Geoff Barton, the popular headteacher and anti-establishment challenger in the race to be the new leader of the Association of School and College Leaders, has won a landslide election victory.
Barton, a fierce critic of government policy, received 2,716 votes from members of the traditionally moderate union, more than four times as many votes as his opponent Chris Kirk, who got 677.
His astonishing victory comes after an unprecedented election that was as much about the future direction of the union as it was about the two candidates vying for the top job, which Barton will now take up in April.
There’s never been a more important time for leaders to speak with a distinctive, authoritative, united voice
Barton’s decision to challenge Kirk following his selection as ASCL’s preferred candidate to succeed Brian Lightman sparked the first ever election to the role since the organisation’s inception. Every previous leader has been appointed unopposed.
Sian Carr, the union’s president who backed Kirk’s nomination last year, said the election had “inevitably divided opinion”, but said ASCL was united by a “collective moral purpose” to do the very best for young people.
The membership’s rejection of Kirk, an experienced educational professional with close links to government organisations like the Careers and Enterprise Company but no teaching experience, is likely to be seen in government as a sign that ASCL members want the union to become a bigger campaigning force.
Barton, currently the headteacher of King Edward VI School in Bury St Edmunds, Suffolk, said there had “never been a more important time” for school leaders to “speak with a distinctive, authoritative, united voice”.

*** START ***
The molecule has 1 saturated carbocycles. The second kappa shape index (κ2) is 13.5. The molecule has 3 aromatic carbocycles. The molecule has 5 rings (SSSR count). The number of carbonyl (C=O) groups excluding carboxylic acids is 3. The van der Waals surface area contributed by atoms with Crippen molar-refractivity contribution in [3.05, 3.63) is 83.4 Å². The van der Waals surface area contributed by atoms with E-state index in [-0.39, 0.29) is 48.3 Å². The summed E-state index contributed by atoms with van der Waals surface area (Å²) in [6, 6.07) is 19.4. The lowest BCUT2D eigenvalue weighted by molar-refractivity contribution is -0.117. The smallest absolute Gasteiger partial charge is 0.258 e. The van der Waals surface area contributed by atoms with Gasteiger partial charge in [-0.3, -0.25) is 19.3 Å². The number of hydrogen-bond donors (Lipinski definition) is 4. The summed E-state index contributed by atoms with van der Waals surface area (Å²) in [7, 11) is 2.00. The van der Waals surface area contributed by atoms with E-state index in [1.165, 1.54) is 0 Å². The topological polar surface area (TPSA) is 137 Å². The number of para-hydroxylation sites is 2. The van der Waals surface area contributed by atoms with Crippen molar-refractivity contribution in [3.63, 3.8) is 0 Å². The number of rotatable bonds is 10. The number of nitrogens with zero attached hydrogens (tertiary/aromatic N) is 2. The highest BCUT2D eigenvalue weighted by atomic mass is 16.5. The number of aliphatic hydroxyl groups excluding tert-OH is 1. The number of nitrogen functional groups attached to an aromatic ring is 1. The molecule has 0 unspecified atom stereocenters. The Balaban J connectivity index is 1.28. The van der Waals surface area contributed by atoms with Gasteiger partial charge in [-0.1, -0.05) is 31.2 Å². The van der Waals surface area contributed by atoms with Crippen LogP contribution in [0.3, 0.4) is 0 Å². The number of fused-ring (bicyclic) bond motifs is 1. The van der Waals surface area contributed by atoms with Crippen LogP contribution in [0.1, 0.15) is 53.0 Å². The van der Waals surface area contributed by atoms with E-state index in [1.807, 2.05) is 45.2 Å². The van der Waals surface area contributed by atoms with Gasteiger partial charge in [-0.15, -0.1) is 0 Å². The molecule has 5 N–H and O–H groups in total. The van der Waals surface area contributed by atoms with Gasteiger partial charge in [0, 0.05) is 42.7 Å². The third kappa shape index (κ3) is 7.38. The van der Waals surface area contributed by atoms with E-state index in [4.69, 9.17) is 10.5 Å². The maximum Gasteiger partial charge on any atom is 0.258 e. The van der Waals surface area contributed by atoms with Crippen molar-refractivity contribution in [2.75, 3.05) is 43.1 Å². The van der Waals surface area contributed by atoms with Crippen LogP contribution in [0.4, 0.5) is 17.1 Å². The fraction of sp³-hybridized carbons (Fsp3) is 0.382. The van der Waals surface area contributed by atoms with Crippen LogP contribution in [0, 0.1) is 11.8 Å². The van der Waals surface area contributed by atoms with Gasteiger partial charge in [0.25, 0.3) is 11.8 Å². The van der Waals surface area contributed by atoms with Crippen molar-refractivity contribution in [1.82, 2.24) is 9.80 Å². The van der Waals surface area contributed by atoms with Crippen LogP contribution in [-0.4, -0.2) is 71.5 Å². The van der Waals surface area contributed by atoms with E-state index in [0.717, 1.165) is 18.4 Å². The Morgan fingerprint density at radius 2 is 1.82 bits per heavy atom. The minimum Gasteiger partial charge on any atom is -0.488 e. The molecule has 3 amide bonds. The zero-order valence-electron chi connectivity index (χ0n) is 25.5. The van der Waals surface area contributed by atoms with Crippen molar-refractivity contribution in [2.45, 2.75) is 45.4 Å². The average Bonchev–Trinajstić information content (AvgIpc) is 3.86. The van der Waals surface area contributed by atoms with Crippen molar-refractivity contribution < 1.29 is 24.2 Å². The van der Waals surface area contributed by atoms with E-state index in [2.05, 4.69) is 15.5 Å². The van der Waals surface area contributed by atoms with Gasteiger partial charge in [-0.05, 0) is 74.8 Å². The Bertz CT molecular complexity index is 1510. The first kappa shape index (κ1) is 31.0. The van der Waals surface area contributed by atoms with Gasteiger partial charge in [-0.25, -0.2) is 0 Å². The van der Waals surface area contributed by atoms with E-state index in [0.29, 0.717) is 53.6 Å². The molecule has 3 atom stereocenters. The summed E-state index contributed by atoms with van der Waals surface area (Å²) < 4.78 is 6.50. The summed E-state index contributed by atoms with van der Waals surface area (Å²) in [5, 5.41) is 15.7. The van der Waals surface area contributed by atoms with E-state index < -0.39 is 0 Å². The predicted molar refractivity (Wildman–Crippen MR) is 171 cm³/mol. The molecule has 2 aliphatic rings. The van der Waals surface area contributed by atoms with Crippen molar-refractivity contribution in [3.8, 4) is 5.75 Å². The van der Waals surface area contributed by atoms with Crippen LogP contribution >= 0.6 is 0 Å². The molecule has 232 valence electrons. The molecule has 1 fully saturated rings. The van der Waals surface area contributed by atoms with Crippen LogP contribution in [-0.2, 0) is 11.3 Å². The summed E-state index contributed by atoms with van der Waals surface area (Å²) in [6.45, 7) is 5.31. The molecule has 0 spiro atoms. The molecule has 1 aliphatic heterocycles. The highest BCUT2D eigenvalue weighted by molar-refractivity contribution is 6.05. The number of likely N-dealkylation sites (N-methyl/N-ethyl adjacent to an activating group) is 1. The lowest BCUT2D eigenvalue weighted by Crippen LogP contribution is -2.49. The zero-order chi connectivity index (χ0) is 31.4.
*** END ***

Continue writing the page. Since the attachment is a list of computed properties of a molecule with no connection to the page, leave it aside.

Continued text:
“I am looking forward to representing ASCL members when I take up post,” he said. “Until then, my priority is to give my full commitment to King Edward VI School, the high school I have so been privileged to lead as headteacher since April 2002.”
In a video address to the union’s 18,000 members recorded in December, Barton spoke of the need to bring school business managers, heads and other leadership staff together around a “common purpose” in the interests of young people and future leaders.
He has also said one of his first tasks as general secretary will be to write to Justine Greening, the education secretary, to “set a high bar” in what ASCL expects from government, including guarantees that new policy is backed up with “clear evidence” and consultation with schools, and is based on a “deep sense of fairness”.
Barton, an outspoken opponent of government policy who has said his decision to stand was sparked in part by rage at the government’s grammar school plans, will begin his new job on April 18, taking over from Malcolm Trobe, the organisation’s interim general secretary.
Kirk, who was initially selected as ASCL’s preferred candidate following an “executive search” and has worked in senior posts at PricewaterhouseCoopers and GEMS Education Solutions, has congratulated his opponent.
“He said Barton and his team had conducted a “successful, respectful and professional campaign” which had “highlighted important issues”.
“I would like to thank those who supported me, and all those members who took the time to vote in this election,” he said. “I would also like to pay tribute to Malcolm Trobe and the executive team who have continued to lead ASCL and its staff through this period of change.”
Barton, who taught in Leeds before moving to Suffolk, told Schools Week recently that his campaigning background could help to ensure the union was “robust enough in rejecting some ideas”.
He had told the East Anglian Daily Times in September that the “time was right” for him to leave his headship of a decade and a half.
Note: This page was updated at noon on February 10 to include the results of the election.